My stop on the Blog tour for this debut novel – Turn A Blind Eye by Vicky Newham which is a first in the addictive new crime series set in East London, following DI Maya Rahman who is a Bangladeshi! Wow! Head over to my Instagram to enter the international giveaway and to get a chance to win 1 of 3 hardback copies of this exciting thriller!
Synopsis: A twisted killer has a deadly riddle for DI Maya Rahman to solve in this pulse-racing thriller. A headmistress is found strangled in her East London school, her death the result of a brutal and ritualistic act of violence. Found at the scene is a single piece of card, written upon which is an ancient Buddhist precept: “I shall abstain from taking the ungiven.” At first, DI Maya Rahman can’t help but hope this is a tragic but isolated murder. Then, the second body is found. Faced with a community steeped in secrets and prejudice, and with a serial killer on her hands, Maya must untangle the cryptic messages left at the crime scenes to solve the deadly riddle behind the murders – before the killer takes another victim.
You guys will absolutely love reading about the author and her thoughts, so here’s a very special Guest Post from Vicky Newham! Continue reading!
My path to publication – overnight success or hard work and perseverance?
My debut novel, Turn a Blind Eye, was published last week. A few people have asked me about my path to publication so I thought I’d say a little about it. When I was a child I would write letters to relatives and friends in my bedroom. I remember how much I loved telling them about things that had happened. In my teens, that progressed onto short stories and articles, and I adored essay-writing at university. Growing up, being a ‘writer’ was never discussed as an option. I think the expectation was that I’d get married or become a PA, because that was what my mother had done.
Fast forward many years, and three degrees later, I was still trying to write a novel while teaching A-level Psychology full-time. With a commute which could take anything up to two hours each way, marking and lesson planning to do in the evenings and at weekends, the only time I got to write was in the summer holidays.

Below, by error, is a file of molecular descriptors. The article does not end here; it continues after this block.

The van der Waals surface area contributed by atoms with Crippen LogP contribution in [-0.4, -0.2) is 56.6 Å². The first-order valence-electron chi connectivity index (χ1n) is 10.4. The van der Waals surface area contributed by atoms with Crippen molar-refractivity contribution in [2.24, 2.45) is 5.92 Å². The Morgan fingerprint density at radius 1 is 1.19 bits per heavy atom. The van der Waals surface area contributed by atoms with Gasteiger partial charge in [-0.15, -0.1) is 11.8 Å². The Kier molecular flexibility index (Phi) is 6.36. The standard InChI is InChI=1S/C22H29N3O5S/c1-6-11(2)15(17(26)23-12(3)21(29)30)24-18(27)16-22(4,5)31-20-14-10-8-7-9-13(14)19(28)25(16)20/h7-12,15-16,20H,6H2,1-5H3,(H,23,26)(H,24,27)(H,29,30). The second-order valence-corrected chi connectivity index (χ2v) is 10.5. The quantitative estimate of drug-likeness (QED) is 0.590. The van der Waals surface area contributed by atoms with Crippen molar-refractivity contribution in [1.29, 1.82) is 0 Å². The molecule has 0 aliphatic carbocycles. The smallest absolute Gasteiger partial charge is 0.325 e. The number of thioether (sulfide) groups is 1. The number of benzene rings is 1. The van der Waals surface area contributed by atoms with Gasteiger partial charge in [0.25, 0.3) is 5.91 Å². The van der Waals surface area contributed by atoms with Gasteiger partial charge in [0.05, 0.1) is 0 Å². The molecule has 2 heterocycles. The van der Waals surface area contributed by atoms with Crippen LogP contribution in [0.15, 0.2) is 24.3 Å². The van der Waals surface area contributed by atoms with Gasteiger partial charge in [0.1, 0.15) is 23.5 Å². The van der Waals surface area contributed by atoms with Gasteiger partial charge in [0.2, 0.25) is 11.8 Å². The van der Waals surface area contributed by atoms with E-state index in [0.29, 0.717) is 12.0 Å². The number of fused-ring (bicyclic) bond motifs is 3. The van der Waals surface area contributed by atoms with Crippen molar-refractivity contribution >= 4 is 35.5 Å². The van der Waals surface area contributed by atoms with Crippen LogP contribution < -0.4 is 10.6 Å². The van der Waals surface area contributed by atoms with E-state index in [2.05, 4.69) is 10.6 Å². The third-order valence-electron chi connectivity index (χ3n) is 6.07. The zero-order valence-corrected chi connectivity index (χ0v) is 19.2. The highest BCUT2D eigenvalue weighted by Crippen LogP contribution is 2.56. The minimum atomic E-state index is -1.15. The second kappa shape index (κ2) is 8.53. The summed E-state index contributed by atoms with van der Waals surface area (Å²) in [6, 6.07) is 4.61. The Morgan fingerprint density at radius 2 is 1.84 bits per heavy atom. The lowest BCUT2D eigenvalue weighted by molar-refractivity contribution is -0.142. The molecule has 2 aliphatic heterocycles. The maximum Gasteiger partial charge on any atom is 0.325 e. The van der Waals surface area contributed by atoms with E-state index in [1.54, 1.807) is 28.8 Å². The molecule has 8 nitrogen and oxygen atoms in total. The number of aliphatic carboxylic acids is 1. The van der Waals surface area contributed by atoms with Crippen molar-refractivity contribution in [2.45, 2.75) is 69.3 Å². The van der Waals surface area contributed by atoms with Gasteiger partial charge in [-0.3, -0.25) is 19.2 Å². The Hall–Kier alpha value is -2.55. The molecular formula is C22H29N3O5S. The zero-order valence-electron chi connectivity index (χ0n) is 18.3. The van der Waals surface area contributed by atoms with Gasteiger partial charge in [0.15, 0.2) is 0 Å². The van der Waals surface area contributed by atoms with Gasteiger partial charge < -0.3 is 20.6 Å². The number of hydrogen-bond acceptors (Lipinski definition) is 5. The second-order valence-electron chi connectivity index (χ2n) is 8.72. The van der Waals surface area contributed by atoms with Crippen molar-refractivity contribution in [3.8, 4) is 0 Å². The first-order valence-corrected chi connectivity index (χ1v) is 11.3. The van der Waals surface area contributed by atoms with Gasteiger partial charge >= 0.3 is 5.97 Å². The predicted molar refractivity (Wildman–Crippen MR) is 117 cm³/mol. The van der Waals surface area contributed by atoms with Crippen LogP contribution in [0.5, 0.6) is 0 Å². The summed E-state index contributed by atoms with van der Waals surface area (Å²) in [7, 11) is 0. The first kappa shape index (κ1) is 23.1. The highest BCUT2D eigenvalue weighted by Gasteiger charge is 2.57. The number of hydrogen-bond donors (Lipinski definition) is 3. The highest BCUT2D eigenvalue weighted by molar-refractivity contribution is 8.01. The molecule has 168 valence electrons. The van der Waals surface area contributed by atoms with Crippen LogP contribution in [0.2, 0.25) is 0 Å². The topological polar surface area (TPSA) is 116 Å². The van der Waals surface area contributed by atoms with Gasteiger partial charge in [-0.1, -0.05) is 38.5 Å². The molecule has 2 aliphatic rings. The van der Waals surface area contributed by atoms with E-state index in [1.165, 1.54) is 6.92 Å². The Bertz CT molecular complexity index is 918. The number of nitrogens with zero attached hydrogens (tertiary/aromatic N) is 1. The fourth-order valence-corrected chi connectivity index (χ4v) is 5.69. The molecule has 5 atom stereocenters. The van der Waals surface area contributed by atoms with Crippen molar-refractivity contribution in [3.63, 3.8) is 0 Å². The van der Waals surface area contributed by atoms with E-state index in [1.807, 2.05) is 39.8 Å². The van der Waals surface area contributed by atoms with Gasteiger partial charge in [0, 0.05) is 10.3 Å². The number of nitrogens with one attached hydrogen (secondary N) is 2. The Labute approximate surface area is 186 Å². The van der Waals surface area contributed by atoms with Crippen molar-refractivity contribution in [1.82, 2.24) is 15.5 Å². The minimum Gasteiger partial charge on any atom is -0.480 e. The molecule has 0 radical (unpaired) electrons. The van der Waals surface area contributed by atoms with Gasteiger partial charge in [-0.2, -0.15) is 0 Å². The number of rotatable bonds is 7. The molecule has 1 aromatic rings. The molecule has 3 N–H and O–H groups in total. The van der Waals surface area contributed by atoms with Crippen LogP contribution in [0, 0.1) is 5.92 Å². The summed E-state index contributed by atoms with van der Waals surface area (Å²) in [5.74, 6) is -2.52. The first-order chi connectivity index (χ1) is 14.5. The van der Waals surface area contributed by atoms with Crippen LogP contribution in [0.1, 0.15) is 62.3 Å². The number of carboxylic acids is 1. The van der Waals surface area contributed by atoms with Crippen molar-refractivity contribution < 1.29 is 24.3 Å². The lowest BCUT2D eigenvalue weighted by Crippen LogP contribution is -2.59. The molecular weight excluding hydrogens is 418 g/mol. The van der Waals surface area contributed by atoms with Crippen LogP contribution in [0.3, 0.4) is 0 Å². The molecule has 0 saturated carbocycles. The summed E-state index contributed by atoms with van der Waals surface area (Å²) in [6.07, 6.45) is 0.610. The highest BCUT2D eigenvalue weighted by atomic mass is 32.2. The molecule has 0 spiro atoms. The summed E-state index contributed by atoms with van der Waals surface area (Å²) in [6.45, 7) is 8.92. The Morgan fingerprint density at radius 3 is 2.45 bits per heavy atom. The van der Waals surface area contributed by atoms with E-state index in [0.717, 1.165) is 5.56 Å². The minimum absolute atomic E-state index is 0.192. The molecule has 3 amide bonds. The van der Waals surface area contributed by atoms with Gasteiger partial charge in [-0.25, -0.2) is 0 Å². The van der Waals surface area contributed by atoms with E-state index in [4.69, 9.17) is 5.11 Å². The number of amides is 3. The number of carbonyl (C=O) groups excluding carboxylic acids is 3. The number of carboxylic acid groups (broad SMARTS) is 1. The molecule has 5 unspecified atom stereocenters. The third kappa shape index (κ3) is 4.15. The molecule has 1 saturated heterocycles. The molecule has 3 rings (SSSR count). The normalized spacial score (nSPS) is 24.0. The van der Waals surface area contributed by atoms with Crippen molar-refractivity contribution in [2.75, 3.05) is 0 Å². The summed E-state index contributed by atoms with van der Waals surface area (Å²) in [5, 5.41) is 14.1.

In 2012, I left teaching and began writing to a target every day. I set up a writing group in Coulsdon, where I was living, and ran it from the library there. I made a concerted effort to learn as much as I could about writing, publishing and crime fiction. I’d started writing a novel which I wanted to finish so I would write in the mornings and read in the afternoons. I began an MA in Creative Writing that year. I finished that novel and was about to start submitting it to agents when a book with an almost identical storyline was published, so I decided to put mine in a drawer until I could think how to change my plot. That freed up my time and mental space and I was desperate to begin writing the story that features in Turn a Blind Eye. However, one of my MA modules was on literary theory, and for another module I had to study and write poetry and drama. I learnt a huge amount from both modules but wasn’t able to write fiction at the same time. In addition, life intervened: my mother died; I had to clear out my childhood home in Sussex; I had to sell my house in Coulsdon and bought one in Whitstable; I decided to re-home a puppy. Figure 2: the re-homed puppy is not 4 and likes to be involved in everything!
In spring 2014, I seized the opportunity to start writing Turn a Blind Eye for my dissertation piece. It was an amazing chance to learn as much as possible from my supervisor, literary agent, Juliet Mushens. Once that was handed in, I set about finishing the first draft of the book. I rewrote it numerous times, then sent it to beta readers for comments and an editor friend offered to read it for me. I combined the bits of their feedback that felt right, and rewrote the book twice more and started submitting to agents. When I signed with PFD, I did some edits with my agent, Adam Gauntlett, before it was sent to editors, scouts and production companies. I then did more edits with HQ/Harper Collins before publication.
Figure 3: returning to Kingston uni in 2017 to talk about my book
The characters, setting and storyline in Turn a Blind Eye began in my head in 2002 when I was teaching and living in East London. Over the four years that followed, before I changed schools, I was inadvertently researching topics, themes and issues. It wasn’t until I’d left teaching that I felt able to formalise my questions and ideas into a proper plot. So, nothing has happened overnight other than a few grey hairs and wrinkles! Timing and luck are definitely involved with writing, but that’s a topic for another blogpost.